The objectives of this study were to 1) define the incidence of syncope coming to medical attention among children and adolescents, 2) determine the outcome of syncope in these patients, and 3) determine changes over time in the evaluation and charges for evaluating this problem. Syncope occurs commonly in children and adolescents. However, the mid- and long-term outcome of children and adolescents who experience syncope is unknown. Utilizing the Rochester Epidemiology Project, we determined the incidence, outcome and charges for medical evaluation for patients seeking medical attention for syncope during an early 5-year period (1950 to 1954) and a more recent 5-year period (1987 to 1991). The incidence of syncope coming to medical attention was 71.9 and 125.8/100,000 population for the early and more recent cohort, respectively. The incidence was higher for female than for male patients. The incidence peaked in 15- to 19-year old patients. Acute illness and noxious stimuli were associated with 24% and 23% of the episodes, respectively. Although long-term survival was not different from that of the general population, one child died suddenly, and another had hereditary prolonged QT interval syndrome. These were two of only six patients who had exertional syncope. Total charges for evaluation of syncope were similar in the two time periods. However, charges for testing procedures were greater for the more recent cohort. In general, syncope in children and adolescents is a benign event. Syncope occurring during exercise may identify patients with a potentially fatal condition. Detailed evaluation should be considered for patients who have syncope during exercise or who have a family history of syncope, sudden death, myocardial disease or arrhythmias. It may be prudent to obtain an electrocardiogram for all patients who seek medical attention for syncope.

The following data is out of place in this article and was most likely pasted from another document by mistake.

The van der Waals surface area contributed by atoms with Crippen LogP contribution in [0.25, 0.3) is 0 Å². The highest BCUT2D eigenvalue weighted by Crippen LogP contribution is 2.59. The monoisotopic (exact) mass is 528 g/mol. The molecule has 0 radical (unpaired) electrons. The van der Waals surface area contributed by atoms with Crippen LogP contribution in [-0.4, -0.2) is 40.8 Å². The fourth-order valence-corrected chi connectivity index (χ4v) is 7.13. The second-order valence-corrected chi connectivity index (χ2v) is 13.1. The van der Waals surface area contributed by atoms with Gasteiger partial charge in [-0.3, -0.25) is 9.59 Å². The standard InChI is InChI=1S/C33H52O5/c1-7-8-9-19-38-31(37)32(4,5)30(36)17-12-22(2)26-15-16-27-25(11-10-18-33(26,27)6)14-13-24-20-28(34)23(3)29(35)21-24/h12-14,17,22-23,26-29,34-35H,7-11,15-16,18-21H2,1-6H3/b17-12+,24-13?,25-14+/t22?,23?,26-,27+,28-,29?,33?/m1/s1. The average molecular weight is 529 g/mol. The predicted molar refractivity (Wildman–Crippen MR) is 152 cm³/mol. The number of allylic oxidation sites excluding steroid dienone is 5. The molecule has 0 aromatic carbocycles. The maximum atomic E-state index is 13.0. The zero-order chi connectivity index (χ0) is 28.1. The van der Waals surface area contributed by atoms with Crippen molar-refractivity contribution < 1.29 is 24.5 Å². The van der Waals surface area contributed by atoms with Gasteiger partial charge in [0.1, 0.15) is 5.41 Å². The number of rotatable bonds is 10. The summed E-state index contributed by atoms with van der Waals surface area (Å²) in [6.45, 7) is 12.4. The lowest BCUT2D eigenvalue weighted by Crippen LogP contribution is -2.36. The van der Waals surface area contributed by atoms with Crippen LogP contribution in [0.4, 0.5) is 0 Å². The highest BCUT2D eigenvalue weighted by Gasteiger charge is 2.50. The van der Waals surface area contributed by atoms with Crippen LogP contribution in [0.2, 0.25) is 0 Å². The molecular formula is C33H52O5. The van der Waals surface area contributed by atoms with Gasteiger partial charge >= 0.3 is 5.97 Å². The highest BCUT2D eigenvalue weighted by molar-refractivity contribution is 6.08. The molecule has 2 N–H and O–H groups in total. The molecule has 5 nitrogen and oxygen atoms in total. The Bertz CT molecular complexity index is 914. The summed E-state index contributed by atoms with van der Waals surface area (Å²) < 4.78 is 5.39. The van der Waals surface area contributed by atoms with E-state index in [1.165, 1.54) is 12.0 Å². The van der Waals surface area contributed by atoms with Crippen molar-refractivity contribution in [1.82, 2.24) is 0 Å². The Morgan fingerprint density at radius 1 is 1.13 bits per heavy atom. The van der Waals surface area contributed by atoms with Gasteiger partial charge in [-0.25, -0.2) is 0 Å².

Author and article information

                S. Karger AG
                August 2005
                19 August 2005
                : 104
                : 1
                : 6-9
                Surgeon General Headquarters, Israeli Air Force and Israel Defense Forces Medical Corps, and Department of Health System Management, Faculty of Health Sciences, Ben Gurion University, Beer Sheba, Israel
                86046 Cardiology 2005;104:6–9
                © 2005 S. Karger AG, Basel

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                Page count
                Tables: 1, References: 27, Pages: 4
                General Cardiology